Just before noon, John and I head to the library for a game of chess. “Watch out, I’m the master,” he tells me as we check the board out from the librarian. His breath smells strongly of Listerine and he’s wobbly on his feet. But when we sit down, he’s all concentration.

John spends many afternoons in the back of the library playing chess with friends. He learned to play the game watching his brother Calvin, and he carries around a ratty sheet of paper with the rules on it. He admits he’s not great at reading and uses it mostly to teach other people to play.

“I don’t know how to read a book, but I know how to read a blueprint. I can build a house right from scratch,” he tells me later.

John at the library | Photo by Mark Rendell

A few other street people gather around to watch the game. John comes at me fast with his queen and puts me in check early.

“Cop,” he says under his breath without taking his eyes off the board.

The guys watching straighten up and shuffle their feet nervously as the young officer strolls up.

“How much you guys been drinking?” he asks, patting down the jacket of one of the spectators. He tells them he’s heard a complaint that people were causing a fuss in the library, and stands around for a minute before walking away. John and his friends exchange quizzical glances.

It’s not unusual to be approached by police in the library, John tells me. Many street people are frequently kicked out and a number have been banned.

John’s own relationship with the police is mixed. He’s never trusted police since officers broke his dad’s leg in front of him as a kid; he shows me scars on his wrists that he says come from being handcuffed too tightly. But he also says he’s been treated well by police at times – one officer even gave him $40 to spend on food and cigarettes once.

It depends a lot on age, he says. Young officers have something to prove and can be rough. Older cops have usually shed their macho posture, he figures, and tend to treat him kindly.


After a few games of chess against John and his friends, we’re out “walking around.”

If there’s one activity that characterizes John’s day, it’s walking. Walking around the mall, walking to the bottle depot, walking to South Side, the name the street community have given to the area on the far side of Frame Lake. Sometimes John and his friends walk back and forth between downtown and South Side three times in a day.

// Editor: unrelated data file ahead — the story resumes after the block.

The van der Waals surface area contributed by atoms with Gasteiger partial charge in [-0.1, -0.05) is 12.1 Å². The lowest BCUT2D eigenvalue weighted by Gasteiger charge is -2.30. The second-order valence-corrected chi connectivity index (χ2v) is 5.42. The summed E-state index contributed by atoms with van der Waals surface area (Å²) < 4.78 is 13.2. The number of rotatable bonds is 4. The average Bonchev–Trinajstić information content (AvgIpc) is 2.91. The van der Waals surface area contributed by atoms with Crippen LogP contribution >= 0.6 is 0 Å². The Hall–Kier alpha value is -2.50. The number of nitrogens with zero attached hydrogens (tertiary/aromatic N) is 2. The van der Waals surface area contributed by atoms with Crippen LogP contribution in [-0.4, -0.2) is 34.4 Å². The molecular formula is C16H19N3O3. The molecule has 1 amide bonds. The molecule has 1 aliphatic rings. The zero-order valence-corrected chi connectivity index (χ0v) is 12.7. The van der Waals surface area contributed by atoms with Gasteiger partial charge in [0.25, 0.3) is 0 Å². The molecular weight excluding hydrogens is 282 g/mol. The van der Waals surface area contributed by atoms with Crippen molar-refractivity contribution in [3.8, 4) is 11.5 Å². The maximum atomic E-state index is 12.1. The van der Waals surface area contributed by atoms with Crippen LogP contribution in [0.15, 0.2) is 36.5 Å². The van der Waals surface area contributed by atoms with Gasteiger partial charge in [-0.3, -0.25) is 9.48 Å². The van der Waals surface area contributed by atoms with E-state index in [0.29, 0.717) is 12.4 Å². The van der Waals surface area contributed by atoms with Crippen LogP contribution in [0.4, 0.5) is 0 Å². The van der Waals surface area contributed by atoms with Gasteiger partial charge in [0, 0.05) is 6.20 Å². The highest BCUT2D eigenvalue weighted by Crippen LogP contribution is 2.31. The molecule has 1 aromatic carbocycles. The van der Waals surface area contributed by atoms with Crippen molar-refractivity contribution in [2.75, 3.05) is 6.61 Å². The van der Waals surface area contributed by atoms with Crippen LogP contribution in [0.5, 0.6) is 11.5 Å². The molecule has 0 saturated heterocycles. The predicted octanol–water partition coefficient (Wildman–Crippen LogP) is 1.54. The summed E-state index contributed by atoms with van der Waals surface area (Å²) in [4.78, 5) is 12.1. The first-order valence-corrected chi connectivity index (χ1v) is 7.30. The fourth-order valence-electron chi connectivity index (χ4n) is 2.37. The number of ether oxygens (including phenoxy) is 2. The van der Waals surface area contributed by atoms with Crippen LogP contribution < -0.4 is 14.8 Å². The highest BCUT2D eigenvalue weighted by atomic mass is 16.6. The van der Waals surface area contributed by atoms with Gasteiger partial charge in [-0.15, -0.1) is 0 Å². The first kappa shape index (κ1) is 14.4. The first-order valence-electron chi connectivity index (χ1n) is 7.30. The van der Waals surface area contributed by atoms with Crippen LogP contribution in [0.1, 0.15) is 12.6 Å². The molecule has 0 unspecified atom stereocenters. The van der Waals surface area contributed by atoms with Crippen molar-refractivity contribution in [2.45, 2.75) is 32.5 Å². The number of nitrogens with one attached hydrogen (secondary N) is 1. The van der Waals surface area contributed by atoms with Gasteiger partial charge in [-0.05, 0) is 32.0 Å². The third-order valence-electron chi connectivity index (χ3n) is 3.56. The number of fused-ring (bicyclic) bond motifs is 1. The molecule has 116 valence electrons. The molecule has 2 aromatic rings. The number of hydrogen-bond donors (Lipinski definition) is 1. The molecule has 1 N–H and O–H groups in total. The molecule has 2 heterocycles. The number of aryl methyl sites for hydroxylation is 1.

As a full-time walker, the way John interacts with the city’s built environment is very different from mine. He knows all the passageways and shortcuts – through the TD Bank into the YK Centre Mall, behind the library staircase and out onto to 50th Street – and moves through them with ease and confidence.

On the way to the Co-Op, for what John assures me are the cheapest cigarettes in town, we meet up with his friend Shirley Ann Modest.

Shirley is in her mid 50s and has been one of John’s closest friends since he moved to Yellowknife. They party together in the summer and huddle together for warmth in the winter – “it makes Peanut [Shirley’s boyfriend] so jealous,” she tells me with a laugh.

The type of companionship Shirley and John share is not unique in the street community, from what I see. People stick together and share everything: food, liquor, smokes and body warmth. John and his friends collect bottles together, he tells me, and split the earnings. If someone ends up in the drunk tank, they always save a bit of liquor, “to help with the hangover,” the next day. People seldom sleep in stairwells alone.

“If I’m kicked out of the women’s shelter, I’ll sleep anywhere,” says Shirley. “I’ll go way underneath the stairs and sleep there if I have to. It’s scary. But then I always have somebody with me.”

“We watch each other’s back, back to back,” says John.

Street companions Calvin Bonnetrouge aka. Peanut and Floyd Tetso | Photo by Mark Rendell